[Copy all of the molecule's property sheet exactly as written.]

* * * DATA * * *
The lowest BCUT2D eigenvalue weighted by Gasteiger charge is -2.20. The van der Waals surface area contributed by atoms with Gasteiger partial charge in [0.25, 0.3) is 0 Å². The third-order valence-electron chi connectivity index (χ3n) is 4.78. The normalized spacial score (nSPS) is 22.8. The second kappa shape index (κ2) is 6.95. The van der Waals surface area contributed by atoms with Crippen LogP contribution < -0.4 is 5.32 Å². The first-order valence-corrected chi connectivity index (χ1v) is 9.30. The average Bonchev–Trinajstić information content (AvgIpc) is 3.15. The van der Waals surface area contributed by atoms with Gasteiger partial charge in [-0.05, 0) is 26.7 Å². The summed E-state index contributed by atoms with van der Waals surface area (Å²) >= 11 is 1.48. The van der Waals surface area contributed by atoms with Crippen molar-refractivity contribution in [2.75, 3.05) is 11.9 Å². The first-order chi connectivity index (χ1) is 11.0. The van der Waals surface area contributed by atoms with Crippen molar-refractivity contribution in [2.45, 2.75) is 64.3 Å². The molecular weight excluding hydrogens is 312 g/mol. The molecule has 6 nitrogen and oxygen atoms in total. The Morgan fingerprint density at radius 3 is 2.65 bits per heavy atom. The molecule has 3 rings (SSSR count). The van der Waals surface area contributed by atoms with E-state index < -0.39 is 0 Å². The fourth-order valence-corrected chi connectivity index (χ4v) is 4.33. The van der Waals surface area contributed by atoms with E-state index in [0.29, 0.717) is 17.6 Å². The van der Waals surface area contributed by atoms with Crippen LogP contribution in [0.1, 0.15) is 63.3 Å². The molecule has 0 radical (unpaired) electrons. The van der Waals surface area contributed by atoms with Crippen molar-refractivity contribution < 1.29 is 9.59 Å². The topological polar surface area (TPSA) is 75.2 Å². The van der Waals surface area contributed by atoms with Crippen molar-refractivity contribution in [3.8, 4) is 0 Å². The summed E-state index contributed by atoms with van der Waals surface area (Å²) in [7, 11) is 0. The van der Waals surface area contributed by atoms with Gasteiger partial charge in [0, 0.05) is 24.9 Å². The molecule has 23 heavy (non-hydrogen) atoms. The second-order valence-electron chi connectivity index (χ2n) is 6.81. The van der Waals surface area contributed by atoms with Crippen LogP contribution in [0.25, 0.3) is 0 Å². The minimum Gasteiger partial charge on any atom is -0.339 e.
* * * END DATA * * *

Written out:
The lowest BCUT2D eigenvalue weighted by Gasteiger charge is -2.20. The van der Waals surface area contributed by atoms with Gasteiger partial charge in [0.25, 0.3) is 0 Å². The third-order valence-electron chi connectivity index (χ3n) is 4.78. The normalized spacial score (nSPS) is 22.8. The second kappa shape index (κ2) is 6.95. The van der Waals surface area contributed by atoms with Crippen LogP contribution < -0.4 is 5.32 Å². The first-order valence-corrected chi connectivity index (χ1v) is 9.30. The average Bonchev–Trinajstić information content (AvgIpc) is 3.15. The van der Waals surface area contributed by atoms with Gasteiger partial charge in [-0.05, 0) is 26.7 Å². The summed E-state index contributed by atoms with van der Waals surface area (Å²) >= 11 is 1.48. The van der Waals surface area contributed by atoms with Crippen molar-refractivity contribution in [2.75, 3.05) is 11.9 Å². The first-order chi connectivity index (χ1) is 11.0. The van der Waals surface area contributed by atoms with Crippen molar-refractivity contribution in [2.45, 2.75) is 64.3 Å². The molecular weight excluding hydrogens is 312 g/mol. The molecule has 6 nitrogen and oxygen atoms in total. The Morgan fingerprint density at radius 3 is 2.65 bits per heavy atom. The molecule has 3 rings (SSSR count). The van der Waals surface area contributed by atoms with E-state index < -0.39 is 0 Å². The fourth-order valence-corrected chi connectivity index (χ4v) is 4.33. The van der Waals surface area contributed by atoms with E-state index in [0.29, 0.717) is 17.6 Å². The van der Waals surface area contributed by atoms with Crippen LogP contribution in [0.1, 0.15) is 63.3 Å². The molecule has 0 radical (unpaired) electrons. The van der Waals surface area contributed by atoms with Crippen molar-refractivity contribution < 1.29 is 9.59 Å². The topological polar surface area (TPSA) is 75.2 Å². The van der Waals surface area contributed by atoms with Crippen molar-refractivity contribution in [3.8, 4) is 0 Å². The summed E-state index contributed by atoms with van der Waals surface area (Å²) in [7, 11) is 0. The van der Waals surface area contributed by atoms with Gasteiger partial charge in [0, 0.05) is 24.9 Å². The molecule has 23 heavy (non-hydrogen) atoms. The second-order valence-electron chi connectivity index (χ2n) is 6.81. The van der Waals surface area contributed by atoms with Crippen LogP contribution in [0.25, 0.3) is 0 Å². The minimum Gasteiger partial charge on any atom is -0.339 e.